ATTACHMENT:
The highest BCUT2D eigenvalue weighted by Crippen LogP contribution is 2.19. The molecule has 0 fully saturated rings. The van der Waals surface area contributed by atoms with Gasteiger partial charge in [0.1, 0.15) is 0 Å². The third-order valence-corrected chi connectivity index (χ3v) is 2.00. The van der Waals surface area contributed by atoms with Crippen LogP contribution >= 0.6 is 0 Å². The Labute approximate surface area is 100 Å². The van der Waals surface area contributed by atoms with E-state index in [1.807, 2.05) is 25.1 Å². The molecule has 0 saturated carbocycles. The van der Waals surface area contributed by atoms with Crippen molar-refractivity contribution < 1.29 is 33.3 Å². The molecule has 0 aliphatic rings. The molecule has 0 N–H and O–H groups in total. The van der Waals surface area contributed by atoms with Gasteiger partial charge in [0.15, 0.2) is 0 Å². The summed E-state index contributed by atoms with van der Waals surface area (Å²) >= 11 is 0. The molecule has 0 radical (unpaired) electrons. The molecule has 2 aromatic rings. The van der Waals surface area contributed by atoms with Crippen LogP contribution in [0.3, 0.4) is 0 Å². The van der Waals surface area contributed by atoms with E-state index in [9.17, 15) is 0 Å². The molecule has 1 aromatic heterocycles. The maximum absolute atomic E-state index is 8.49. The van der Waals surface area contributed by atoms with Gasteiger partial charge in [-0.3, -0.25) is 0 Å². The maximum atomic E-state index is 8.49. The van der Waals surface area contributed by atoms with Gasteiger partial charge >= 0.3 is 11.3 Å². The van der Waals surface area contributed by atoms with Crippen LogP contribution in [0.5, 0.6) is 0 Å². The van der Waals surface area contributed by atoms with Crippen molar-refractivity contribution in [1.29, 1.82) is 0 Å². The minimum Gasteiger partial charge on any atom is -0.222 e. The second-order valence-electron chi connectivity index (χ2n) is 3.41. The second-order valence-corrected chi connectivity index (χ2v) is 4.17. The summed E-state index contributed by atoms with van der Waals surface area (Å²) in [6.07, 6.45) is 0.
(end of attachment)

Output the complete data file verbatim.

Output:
The highest BCUT2D eigenvalue weighted by Crippen LogP contribution is 2.19. The molecule has 0 fully saturated rings. The van der Waals surface area contributed by atoms with Gasteiger partial charge in [0.1, 0.15) is 0 Å². The third-order valence-corrected chi connectivity index (χ3v) is 2.00. The van der Waals surface area contributed by atoms with Crippen LogP contribution >= 0.6 is 0 Å². The Labute approximate surface area is 100 Å². The van der Waals surface area contributed by atoms with E-state index in [1.807, 2.05) is 25.1 Å². The molecule has 0 saturated carbocycles. The van der Waals surface area contributed by atoms with Crippen molar-refractivity contribution < 1.29 is 33.3 Å². The molecule has 0 aliphatic rings. The molecule has 0 N–H and O–H groups in total. The van der Waals surface area contributed by atoms with Gasteiger partial charge in [0.15, 0.2) is 0 Å². The summed E-state index contributed by atoms with van der Waals surface area (Å²) >= 11 is 0. The molecule has 0 radical (unpaired) electrons. The molecule has 2 aromatic rings. The van der Waals surface area contributed by atoms with Crippen LogP contribution in [0.3, 0.4) is 0 Å². The van der Waals surface area contributed by atoms with E-state index in [9.17, 15) is 0 Å². The molecule has 1 aromatic heterocycles. The maximum absolute atomic E-state index is 8.49. The van der Waals surface area contributed by atoms with Gasteiger partial charge in [-0.3, -0.25) is 0 Å². The maximum atomic E-state index is 8.49. The van der Waals surface area contributed by atoms with Gasteiger partial charge >= 0.3 is 11.3 Å². The van der Waals surface area contributed by atoms with Crippen LogP contribution in [0.5, 0.6) is 0 Å². The van der Waals surface area contributed by atoms with Crippen molar-refractivity contribution in [1.29, 1.82) is 0 Å². The minimum Gasteiger partial charge on any atom is -0.222 e. The second-order valence-electron chi connectivity index (χ2n) is 3.41. The second-order valence-corrected chi connectivity index (χ2v) is 4.17. The summed E-state index contributed by atoms with van der Waals surface area (Å²) in [6.07, 6.45) is 0.